Alexander v. RouletAnnotate this Case
80 U.S. 386
U.S. Supreme Court
Alexander v. Roulet, 80 U.S. 13 Wall. 386 386 (1871)
Alexander v. Roulet
80 U.S. (13 Wall.) 386
Prefects in California, however appointed or elected, had no power, after the conquest of the country by the United States, to make grants of the common or unappropriated lands of the pueblos within their jurisdiction. And titles derived from them cannot, unless assisted by legislation, be regarded as valid.
Alexander brought ejectment against Roulet and others in the court below to recover a piece of land in San Francisco, California. The title was thus:
The conquest of California was complete, as decided by this Court, [Footnote 1] July 7, 1846. On the 12th of January, 1850, Horace Hawes, at that time, by virtue of an appointment from the then military governor of the then Territory of California and an election by the people of the district, acting as the prefect of the district embracing the then pueblo, now City of San Francisco, granted to Edward Carpenter the premises in controversy. The title of Carpenter, thus acquired, became vested in the plaintiff. The premises were within the limits of the said pueblo, now City of San Francisco.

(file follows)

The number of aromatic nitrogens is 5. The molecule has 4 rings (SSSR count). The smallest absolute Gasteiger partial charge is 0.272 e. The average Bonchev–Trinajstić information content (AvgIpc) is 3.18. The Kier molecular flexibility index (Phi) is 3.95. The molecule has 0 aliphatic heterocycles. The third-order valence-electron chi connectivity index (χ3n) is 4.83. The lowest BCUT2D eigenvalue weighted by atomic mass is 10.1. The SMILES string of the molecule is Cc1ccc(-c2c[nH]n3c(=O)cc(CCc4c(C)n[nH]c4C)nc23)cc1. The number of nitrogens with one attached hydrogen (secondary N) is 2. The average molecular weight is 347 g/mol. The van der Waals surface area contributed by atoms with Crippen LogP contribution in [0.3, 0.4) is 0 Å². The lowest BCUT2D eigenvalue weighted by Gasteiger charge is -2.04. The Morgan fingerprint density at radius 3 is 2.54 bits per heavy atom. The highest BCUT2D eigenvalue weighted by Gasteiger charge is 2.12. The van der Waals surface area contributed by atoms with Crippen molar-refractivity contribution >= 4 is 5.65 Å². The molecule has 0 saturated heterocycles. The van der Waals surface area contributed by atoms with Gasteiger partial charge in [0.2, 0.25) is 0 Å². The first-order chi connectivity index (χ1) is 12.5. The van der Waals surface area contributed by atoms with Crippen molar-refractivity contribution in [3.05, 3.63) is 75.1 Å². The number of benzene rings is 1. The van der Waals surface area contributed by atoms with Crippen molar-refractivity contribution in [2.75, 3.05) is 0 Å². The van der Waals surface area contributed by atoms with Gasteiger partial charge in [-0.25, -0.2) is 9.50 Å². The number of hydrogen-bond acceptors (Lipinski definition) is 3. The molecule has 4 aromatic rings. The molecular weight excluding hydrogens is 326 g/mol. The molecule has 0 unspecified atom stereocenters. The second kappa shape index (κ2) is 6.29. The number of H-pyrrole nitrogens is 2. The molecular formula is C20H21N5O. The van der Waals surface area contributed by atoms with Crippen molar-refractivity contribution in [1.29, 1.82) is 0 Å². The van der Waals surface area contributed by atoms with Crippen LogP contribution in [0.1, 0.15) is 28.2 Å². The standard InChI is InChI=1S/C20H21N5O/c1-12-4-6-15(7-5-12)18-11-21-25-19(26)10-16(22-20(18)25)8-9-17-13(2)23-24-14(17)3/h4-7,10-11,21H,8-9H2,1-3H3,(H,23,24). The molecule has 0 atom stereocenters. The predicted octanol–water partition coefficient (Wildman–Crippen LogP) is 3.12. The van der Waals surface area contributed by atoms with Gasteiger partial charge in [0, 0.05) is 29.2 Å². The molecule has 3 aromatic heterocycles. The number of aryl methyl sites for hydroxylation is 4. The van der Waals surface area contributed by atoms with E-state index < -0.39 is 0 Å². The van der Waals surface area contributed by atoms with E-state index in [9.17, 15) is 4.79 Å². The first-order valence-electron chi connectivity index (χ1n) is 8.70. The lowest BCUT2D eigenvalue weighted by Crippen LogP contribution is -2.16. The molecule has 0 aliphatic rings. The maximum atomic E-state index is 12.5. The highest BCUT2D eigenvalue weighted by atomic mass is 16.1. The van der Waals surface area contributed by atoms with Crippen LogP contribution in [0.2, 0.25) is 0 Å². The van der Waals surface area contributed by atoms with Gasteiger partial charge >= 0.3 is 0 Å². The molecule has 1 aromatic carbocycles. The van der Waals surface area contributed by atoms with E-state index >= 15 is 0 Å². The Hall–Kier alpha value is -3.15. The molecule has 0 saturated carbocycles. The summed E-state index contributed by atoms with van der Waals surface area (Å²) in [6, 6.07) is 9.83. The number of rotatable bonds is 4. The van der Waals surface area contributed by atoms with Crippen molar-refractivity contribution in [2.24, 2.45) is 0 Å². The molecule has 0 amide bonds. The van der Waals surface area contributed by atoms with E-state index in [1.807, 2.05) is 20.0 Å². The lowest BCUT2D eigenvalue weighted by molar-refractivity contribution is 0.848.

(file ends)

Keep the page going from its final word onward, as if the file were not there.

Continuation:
The court gave judgment for the defendant, holding, among other things, that although each prefect of California, while the same was part of the Mexican territory, had power to make grants of the common and unappropriated lands of the pueblos within their jurisdiction, yet that
from and after the conquest and acquisition of the country by the United States, they ceased to have such power, and consequently that the grant of Prefect Hawes was void.
On error here, among the questions raised were these:
1. Whether, while California was still part of the Mexican territory, prefects there had power to make grants of the common or unappropriated lands of pueblos within their jurisdiction.
2. Assuming that they had the power while the region was under Mexican rule, whether prefects elected by the people as well as appointed by military governors of the United States after the cession and conquest had the same power.
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